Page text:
ActivePaper Archive Condo board, city rules may impact your Airbnb plan - The Virginian-Pilot, 7/27/2019

CONDO CONVERSATIONS

Condo board, city rules may impact your Airbnb plan

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Short-term rental services, such as Airbnb, Home-Away and VRBO, have become a controversial hot topic in communities, especially in condominiums. Many owners want to rent their homes and earn a profit, but they must first consult their governing documents as well as city ordinances.

Owners often believe rentals in their community hurt their home values, but some may argue that a home that is used for short-term rental is likely to be kept in good condition. Much like a hotel or resort, what a renter thinks of the home could hurt the owner. The owner will want exceptional online reviews and therefore are more likely to maintain their home.

But for many homeowners, short-term rentals mean strangers in their communities, loud parties, crowded areas such as pools and gyms, and possible damage to common areas and homes.

How can association boards handle short-term rentals in their communities? There is no one-size-fits-all remedy. The first step is to refer to the community’s governing documents, commonly called Covenants, Conditions and Restrictions, or bylaws. They may prohibit short-term rentals entirely or impose restrictions on them. CC&Rs are enforced by the homeowners’ association, which may or may not impose fines on violators or liens on the property.

The limits for rental agreements and leases are important items to look for when reading over the CC&Rs. It is not uncommon for many communities to prohibit rental leases for less than 30 days, or even for one year.

The CC&Rs may not prohibit short-term rentals but may have restrictions in place regarding rental properties. This may include terms of the lease, nuisance restrictions and restrictions on guests and occupancy in a unit. Terms of the lease can range from minimum/ maximum length of leases, limits of occupancy, repairs and maintenance, pets and illegal activities. These terms can protect not only the homeowner/landlord, but also the community and its members.

Restrictions on guests and occupancy can limit the number of residents and their guests in a unit.

There may be limits to ages that can occupy a home, especially in active-adult communities. In many condo communities there are parking restrictions. More occupants and their guests mean more parking spaces needed.

Whether a home is occupied by owner or tenant, the homeowner is legally responsible for the activities that occur on their property. This may include minor disturbances, such as noise or parking violations, to more major issues, such as damage to home or community from fire or neglect, or illegal activities that can result in legal or financial ramifications.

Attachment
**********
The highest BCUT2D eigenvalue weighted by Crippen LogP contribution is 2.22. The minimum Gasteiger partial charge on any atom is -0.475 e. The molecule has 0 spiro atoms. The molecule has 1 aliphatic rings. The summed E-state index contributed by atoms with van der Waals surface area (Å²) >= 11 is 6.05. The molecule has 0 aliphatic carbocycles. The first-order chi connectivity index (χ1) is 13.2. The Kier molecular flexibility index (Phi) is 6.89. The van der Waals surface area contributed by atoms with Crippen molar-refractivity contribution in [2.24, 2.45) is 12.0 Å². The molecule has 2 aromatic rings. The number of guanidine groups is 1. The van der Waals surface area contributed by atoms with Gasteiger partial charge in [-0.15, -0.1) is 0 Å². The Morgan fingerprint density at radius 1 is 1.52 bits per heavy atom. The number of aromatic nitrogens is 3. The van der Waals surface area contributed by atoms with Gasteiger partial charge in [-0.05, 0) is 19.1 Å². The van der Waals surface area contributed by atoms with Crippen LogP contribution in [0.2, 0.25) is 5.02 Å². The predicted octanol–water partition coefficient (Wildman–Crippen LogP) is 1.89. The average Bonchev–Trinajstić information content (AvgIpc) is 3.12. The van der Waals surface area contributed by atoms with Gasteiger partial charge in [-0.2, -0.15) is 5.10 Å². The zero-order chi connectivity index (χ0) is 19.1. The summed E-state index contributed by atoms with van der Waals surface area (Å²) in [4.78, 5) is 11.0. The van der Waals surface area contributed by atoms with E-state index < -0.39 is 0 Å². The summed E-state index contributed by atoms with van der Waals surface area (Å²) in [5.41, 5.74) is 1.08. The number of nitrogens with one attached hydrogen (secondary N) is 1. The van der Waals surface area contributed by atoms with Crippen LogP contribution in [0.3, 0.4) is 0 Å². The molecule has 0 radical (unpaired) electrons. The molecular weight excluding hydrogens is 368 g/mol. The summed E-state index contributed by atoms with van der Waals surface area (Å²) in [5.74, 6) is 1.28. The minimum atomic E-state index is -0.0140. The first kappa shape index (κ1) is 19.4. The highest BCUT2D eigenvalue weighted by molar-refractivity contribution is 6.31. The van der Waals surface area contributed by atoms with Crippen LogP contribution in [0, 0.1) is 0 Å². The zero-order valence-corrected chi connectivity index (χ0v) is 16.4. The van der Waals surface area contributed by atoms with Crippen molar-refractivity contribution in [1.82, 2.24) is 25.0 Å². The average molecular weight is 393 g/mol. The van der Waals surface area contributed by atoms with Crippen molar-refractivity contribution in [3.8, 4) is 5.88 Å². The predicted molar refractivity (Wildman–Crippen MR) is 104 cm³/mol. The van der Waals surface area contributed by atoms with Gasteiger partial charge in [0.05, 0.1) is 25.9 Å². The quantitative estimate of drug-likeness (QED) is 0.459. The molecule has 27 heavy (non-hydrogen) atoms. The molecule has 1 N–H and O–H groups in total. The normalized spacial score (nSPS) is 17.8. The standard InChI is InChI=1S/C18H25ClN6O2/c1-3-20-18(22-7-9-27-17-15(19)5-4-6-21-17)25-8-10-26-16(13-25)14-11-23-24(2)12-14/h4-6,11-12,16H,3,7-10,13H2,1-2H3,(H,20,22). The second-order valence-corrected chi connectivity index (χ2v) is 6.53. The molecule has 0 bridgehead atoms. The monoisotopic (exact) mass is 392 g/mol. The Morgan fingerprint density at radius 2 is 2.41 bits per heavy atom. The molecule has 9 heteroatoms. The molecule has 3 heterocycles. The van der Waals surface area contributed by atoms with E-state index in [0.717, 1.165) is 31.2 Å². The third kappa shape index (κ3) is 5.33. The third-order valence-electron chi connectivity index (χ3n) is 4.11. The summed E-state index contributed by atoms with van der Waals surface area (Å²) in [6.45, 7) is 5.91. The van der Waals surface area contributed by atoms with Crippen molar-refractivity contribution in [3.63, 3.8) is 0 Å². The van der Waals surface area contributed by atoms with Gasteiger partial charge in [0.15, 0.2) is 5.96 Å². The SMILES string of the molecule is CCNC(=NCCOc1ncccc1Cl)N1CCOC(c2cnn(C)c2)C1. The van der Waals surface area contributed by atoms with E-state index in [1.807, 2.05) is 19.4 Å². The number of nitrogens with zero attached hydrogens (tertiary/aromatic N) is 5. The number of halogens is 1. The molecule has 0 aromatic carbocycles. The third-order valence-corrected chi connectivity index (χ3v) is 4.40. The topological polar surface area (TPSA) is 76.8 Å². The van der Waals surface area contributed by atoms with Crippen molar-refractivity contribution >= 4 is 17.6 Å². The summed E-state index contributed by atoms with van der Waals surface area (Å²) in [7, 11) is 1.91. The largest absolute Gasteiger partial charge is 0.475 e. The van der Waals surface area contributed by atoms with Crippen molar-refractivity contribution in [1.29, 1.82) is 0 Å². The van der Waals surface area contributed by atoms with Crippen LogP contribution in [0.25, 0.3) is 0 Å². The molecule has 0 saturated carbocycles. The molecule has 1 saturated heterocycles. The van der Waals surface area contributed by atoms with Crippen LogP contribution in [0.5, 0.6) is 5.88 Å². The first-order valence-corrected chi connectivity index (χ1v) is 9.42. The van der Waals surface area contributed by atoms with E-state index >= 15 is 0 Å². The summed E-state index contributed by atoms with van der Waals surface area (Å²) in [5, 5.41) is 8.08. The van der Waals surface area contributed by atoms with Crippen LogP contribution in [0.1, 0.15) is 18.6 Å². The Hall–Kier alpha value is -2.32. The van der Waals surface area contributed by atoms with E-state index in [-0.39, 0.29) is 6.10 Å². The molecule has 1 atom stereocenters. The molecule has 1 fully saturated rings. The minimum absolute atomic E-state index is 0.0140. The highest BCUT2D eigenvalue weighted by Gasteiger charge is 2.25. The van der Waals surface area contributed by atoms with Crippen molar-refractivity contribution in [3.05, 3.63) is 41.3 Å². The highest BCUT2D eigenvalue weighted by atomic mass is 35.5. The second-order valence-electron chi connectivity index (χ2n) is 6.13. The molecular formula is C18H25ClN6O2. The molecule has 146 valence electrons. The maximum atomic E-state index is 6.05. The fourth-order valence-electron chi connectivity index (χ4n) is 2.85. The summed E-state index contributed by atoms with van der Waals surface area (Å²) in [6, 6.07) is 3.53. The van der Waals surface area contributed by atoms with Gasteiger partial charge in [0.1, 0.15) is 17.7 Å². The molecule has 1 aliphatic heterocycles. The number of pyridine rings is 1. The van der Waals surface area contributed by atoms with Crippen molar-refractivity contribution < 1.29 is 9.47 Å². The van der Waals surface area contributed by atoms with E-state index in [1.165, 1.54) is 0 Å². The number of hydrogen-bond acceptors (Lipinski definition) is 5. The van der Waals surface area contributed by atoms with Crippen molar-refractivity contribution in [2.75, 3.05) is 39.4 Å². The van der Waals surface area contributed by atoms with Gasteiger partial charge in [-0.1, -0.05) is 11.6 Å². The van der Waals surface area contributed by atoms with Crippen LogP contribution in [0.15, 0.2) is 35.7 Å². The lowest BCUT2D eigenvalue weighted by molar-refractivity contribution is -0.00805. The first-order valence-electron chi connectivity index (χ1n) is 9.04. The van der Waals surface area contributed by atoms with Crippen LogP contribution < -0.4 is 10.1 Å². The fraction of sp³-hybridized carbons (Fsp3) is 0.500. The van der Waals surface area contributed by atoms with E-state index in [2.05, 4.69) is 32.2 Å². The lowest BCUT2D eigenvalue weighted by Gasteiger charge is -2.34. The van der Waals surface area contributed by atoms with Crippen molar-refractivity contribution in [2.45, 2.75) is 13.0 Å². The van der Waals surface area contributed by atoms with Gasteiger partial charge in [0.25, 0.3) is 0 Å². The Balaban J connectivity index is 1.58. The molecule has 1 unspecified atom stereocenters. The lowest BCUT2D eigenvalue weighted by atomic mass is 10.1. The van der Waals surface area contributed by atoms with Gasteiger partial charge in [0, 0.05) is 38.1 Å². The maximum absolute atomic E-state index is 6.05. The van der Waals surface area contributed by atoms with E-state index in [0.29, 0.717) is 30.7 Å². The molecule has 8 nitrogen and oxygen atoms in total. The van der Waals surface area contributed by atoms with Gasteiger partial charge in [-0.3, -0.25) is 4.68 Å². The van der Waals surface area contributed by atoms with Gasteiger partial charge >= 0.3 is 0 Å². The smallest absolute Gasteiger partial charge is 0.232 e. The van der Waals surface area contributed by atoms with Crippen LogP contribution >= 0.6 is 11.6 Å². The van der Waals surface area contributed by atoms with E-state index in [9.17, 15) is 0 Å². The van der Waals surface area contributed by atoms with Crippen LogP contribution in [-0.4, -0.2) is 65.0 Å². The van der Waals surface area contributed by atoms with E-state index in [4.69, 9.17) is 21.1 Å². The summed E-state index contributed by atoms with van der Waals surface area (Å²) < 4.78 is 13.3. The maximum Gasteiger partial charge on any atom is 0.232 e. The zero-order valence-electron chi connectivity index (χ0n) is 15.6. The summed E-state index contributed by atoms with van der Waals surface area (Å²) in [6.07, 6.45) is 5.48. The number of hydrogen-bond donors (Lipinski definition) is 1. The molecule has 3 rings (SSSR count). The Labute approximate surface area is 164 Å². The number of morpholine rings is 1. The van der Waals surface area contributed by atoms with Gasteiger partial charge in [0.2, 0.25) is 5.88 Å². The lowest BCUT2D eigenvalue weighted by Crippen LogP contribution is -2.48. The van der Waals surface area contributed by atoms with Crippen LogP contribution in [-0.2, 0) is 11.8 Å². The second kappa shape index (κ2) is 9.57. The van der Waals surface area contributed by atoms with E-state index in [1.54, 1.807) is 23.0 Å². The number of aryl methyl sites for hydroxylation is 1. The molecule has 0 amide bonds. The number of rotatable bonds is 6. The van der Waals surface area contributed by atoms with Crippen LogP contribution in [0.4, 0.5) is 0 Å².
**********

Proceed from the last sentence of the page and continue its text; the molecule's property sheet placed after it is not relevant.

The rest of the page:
If the CC&Rs lack this provision to prohibit or restrict short term rentals, steps can be taken to revise it. A board can amend the CC&Rs. It will need the approval of the homeowners, so determining whether they approve or support an amendment is important.

It is advised to work with an attorney specializing in condominium and/or homeowners association real estate law to draft the amendment that meets the needs of both the association and its members and is enforceable under state law. An attorney can also help the association to avoid complications or potential legal actions taken by homeowners who have purchased properties in the community with the intent of earning rental income.

It is important to know and understand the city regulations for short-term rentals.

Some restrictions have already been placed locally on communities. Norfolk City Council approved new regulations to those listing their home on Airbnb that became effective Jan. 1. Homeowners have two options. They can register with the city or go through city council for a conditional use permit. In both instances, owners will need to get a business license and pay the same occupancy tax as hotels do.

Virginia Beach City Council approved an ordinance regulating short-term rentals that takes effect on Nov. 1. Like Norfolk, owners will need to either stay at the home during the guest’s stay or get a conditional use permit if they do not.

Rentals that have paid the transient occupancy tax and have registered with the commissioner of the revenue by July 1, 2018, are grandfathered in, and therefore do not need to get permits. Also, Sandbridge properties do not have to go through this process.

Unlike Norfolk, they have listed additional restrictions. Overnight stays are limited to three people per bedroom. One off-street parking spot is required per bedroom. Owners can only rent to two different people within seven days. Special events permits are required for more than 50 guests, and a property can only have three per year. Structures such as carriage houses or garages with apartments in them cannot be rented.

In addition, they must carry $1 million in liability insurance coverage. All permits must be renewed every five years. Extensions will be granted if no violations have occurred during that period.

Whether an association decides that short-term rentals are accepted or not, they will need to be concerned with the needs of their members and how it will affect their enjoyment of their home and their community.

Jennifer Ireland is a Realtor with Berkshire Hathaway HomeServices Towne Realty and co-chair of the Hampton Roads Realtors Association’s Common Interest Community Forum. Have a question about a condo or common interest community topic? Email svegh@hrra.com. For more on HRRA, go to www.hrra.com, or call 757-473-9700. This column not legal advice nor a legal recommendation.

There is no one-size-fits-all approach. A community’s governing documents, commonly called Covenants, Conditions and Restrictions, or bylaws may prohibit short-term rentals entirely or impose restrictions on them.